The Neuroendocrine Pathway
Gut microbiota can secrete a series of neurotransmitters, such as γ-aminobutyric acid (GABA) (Barrett et al., 2012), acetylcholine (Stephenson and Rowatt, 1947), serotonin (Mittal et al., 2017), dopamine (Asano et al., 2012; Mittal et al., 2017), and histamine (Devalia et al., 1989). For instance, Lactobacillus spp. produces GABA and acetylcholine; Bifidobacterium spp. produces GABA; Escherichia spp. produces noradrenalin and serotonin; Bacillus spp. produces noradrenalin and dopamine; Saccharomyces spp. produces noradrenalin; Candida spp., Streptococcus spp., and Enterococcus spp. produces serotonin (Cryan and Dinan, 2012). Notably, More than 90% of the neurotransmitter, serotonin, in the human body is produced in the gut, which can affect emotion regulation when transmitted to the CNS (Smith, 2015). Studies in GF mice showed higher levels of noradrenalin, dopamine, and serotonin in the striatum and the hippocampus (Diaz Heijtz et al., 2011; Clarke et al., 2013). It is conceivable that neurotransmitters secreted by gut microbiota can influence the level of central neurotransmitters and then affect behavior and mood. Furthermore, bacterial metabolites, such as SCFAs (e.g., acetic acid, propionate, butyrate, isobutyric acid, valeric acid, and isovaleric acid) (Al-Lahham et al., 2010), have physiological effects including the regulation of food intake, glucose/insulin or lipid metabolism, anti-inflammatory and antitumorigenic functions, and can even activate the sympathetic nervous system (Layden et al., 2013; Borre et al., 2014; Tan et al., 2014). In addition, butyrate can alter the activity of cells located in the blood–brain barrier and exert an antidepressant-like effect in animal models (Yamawaki et al., 2012; Smith, 2015). Therefore, brain function and behavior can also be modulated by gut microbiota through the neuroendocrine pathway.
The Neural Pathway
The communication between the gut and brain, through the neural anatomical pathway, is based on a hierarchic four-level integrative organization, including the ENS, prevertebral ganglia, the autonomic nervous system, and the CNS (Wang and Wang, 2016). Animal studies have shown that gut microbiota can activate the VN and further influence brain function and behavior (Sherwin et al., 2016). Anxiolytic and antidepressant-like behavior was observed in mice treated with Lactobacillus rhamnosus, but not in vagotomized mice (Bravo et al., 2011). Similar findings were reported in rats with probiotic administration of Bifidobacterium longum (Bested et al., 2013). It seems that the effects of gut microbiota on the brain function are dependent on vagal activation. Furthermore, activation of the VN inhibits cytokine production, manifesting as an anti-inflammatory response (Johnston and Webster, 2009).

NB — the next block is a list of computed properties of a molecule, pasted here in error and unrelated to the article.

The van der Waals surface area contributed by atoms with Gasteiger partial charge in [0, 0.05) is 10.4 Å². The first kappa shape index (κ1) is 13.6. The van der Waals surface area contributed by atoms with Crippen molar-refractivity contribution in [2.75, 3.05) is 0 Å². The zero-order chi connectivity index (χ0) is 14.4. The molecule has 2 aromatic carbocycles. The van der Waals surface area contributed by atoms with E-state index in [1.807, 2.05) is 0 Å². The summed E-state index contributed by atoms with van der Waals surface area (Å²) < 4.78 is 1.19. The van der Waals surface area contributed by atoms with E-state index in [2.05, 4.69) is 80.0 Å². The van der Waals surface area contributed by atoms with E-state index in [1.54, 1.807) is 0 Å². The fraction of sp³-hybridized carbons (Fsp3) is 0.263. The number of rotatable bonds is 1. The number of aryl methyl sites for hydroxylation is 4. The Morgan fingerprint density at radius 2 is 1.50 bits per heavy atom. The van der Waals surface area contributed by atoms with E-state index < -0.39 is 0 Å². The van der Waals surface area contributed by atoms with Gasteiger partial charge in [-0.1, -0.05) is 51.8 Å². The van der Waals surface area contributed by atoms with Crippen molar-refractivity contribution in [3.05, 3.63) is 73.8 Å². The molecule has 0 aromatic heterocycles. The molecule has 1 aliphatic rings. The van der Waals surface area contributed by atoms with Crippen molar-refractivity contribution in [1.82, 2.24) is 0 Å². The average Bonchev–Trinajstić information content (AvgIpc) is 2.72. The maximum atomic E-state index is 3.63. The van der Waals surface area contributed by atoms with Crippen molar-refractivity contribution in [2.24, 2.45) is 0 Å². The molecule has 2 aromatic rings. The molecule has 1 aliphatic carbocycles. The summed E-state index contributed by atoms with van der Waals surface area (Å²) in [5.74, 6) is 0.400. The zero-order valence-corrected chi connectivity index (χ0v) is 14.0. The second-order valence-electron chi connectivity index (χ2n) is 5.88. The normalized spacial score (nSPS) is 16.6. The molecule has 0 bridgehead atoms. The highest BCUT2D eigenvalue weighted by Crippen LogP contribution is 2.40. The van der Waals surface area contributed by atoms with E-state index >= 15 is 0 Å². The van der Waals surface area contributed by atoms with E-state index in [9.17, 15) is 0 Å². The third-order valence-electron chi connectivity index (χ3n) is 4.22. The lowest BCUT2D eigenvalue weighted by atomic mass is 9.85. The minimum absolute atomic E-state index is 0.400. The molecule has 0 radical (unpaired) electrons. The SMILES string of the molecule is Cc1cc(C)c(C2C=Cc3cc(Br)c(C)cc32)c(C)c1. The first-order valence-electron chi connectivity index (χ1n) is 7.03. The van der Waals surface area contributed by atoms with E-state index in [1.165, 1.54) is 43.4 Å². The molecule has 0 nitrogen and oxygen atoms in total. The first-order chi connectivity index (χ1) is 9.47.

Evidence From Animal Studies
Currently, evidence of the brain-gut-microbiota axis are mostly obtained from animal studies. These animal studies have verified the role of gut microbiota on modulating gut–brain interactions, through various strategies such as GF animal observation, fecal microbial transplantation, and probiotic treatment (Mayer et al., 2015). GF mice exhibited an enhanced HPA response from stress and reduced the expression of the brain-derived neurotrophic factor (BDNF) in the cortex and hippocampus, compared with specific-pathogen-free mice (Sudo et al., 2004). Moreover, the exaggerated HPA stress response in the GF mice could partially be reversed by orally inoculated Bifidobacterium infantis (Sudo et al., 2004). It is however worth noting that some studies showed a reduction of anxiety-like behaviors in GF mice (Neufeld et al., 2011; Clarke et al., 2013; Arentsen et al., 2015). GF mice displayed alterations in behavior and stress responses, changes in neurotransmitter levels and immune activation (Campos et al., 2016). Anxiety-like behaviors in GF mice can be normalized following the restoration of intestinal microbiota (Clarke et al., 2013). Interestingly, fecal microbiota transplantation in GF mice from depressed patients led to depression-like behaviors (Zheng et al., 2016). Furthermore, depression-like behaviors in a rat model could also be reversed with probiotic treatment (Desbonnet et al., 2008, 2010). These results suggest that the composition in gut microbiota may contribute to regulating mood and behavior, but the detailed molecular mechanisms and cause-effect relationship between gut microbiota and phenotypes of moods and behaviors are not fully understood.
Gut Microbiota and Neuropsychiatric Disorders